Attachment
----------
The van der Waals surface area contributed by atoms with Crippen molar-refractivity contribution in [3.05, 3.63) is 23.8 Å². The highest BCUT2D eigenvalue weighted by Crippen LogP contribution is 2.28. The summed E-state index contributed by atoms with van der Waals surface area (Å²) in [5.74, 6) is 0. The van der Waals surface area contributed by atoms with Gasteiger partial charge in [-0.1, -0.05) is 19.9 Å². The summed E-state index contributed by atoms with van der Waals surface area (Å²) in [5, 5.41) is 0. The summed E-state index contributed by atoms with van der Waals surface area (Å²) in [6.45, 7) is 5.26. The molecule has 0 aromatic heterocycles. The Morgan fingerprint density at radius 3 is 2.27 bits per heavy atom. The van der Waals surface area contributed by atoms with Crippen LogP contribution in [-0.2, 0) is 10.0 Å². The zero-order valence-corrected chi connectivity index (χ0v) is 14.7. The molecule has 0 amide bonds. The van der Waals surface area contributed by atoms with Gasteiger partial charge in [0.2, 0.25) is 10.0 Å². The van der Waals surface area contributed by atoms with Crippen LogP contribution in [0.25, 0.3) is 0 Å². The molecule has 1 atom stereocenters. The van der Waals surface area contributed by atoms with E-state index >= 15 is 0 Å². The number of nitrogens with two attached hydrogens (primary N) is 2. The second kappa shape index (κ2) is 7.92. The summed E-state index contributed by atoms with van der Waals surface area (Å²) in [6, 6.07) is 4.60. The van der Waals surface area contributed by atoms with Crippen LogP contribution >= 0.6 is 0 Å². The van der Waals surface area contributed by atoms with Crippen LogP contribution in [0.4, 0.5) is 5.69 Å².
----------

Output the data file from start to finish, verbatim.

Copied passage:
The van der Waals surface area contributed by atoms with Crippen molar-refractivity contribution in [3.05, 3.63) is 23.8 Å². The highest BCUT2D eigenvalue weighted by Crippen LogP contribution is 2.28. The summed E-state index contributed by atoms with van der Waals surface area (Å²) in [5.74, 6) is 0. The van der Waals surface area contributed by atoms with Gasteiger partial charge in [-0.1, -0.05) is 19.9 Å². The summed E-state index contributed by atoms with van der Waals surface area (Å²) in [5, 5.41) is 0. The summed E-state index contributed by atoms with van der Waals surface area (Å²) in [6.45, 7) is 5.26. The molecule has 0 aromatic heterocycles. The Morgan fingerprint density at radius 3 is 2.27 bits per heavy atom. The van der Waals surface area contributed by atoms with Crippen LogP contribution in [-0.2, 0) is 10.0 Å². The zero-order valence-corrected chi connectivity index (χ0v) is 14.7. The molecule has 0 amide bonds. The van der Waals surface area contributed by atoms with Gasteiger partial charge in [0.2, 0.25) is 10.0 Å². The van der Waals surface area contributed by atoms with Crippen LogP contribution in [0.25, 0.3) is 0 Å². The molecule has 1 atom stereocenters. The van der Waals surface area contributed by atoms with E-state index >= 15 is 0 Å². The number of nitrogens with two attached hydrogens (primary N) is 2. The second kappa shape index (κ2) is 7.92. The summed E-state index contributed by atoms with van der Waals surface area (Å²) in [6, 6.07) is 4.60. The van der Waals surface area contributed by atoms with Crippen LogP contribution >= 0.6 is 0 Å². The van der Waals surface area contributed by atoms with Crippen LogP contribution in [0.4, 0.5) is 5.69 Å².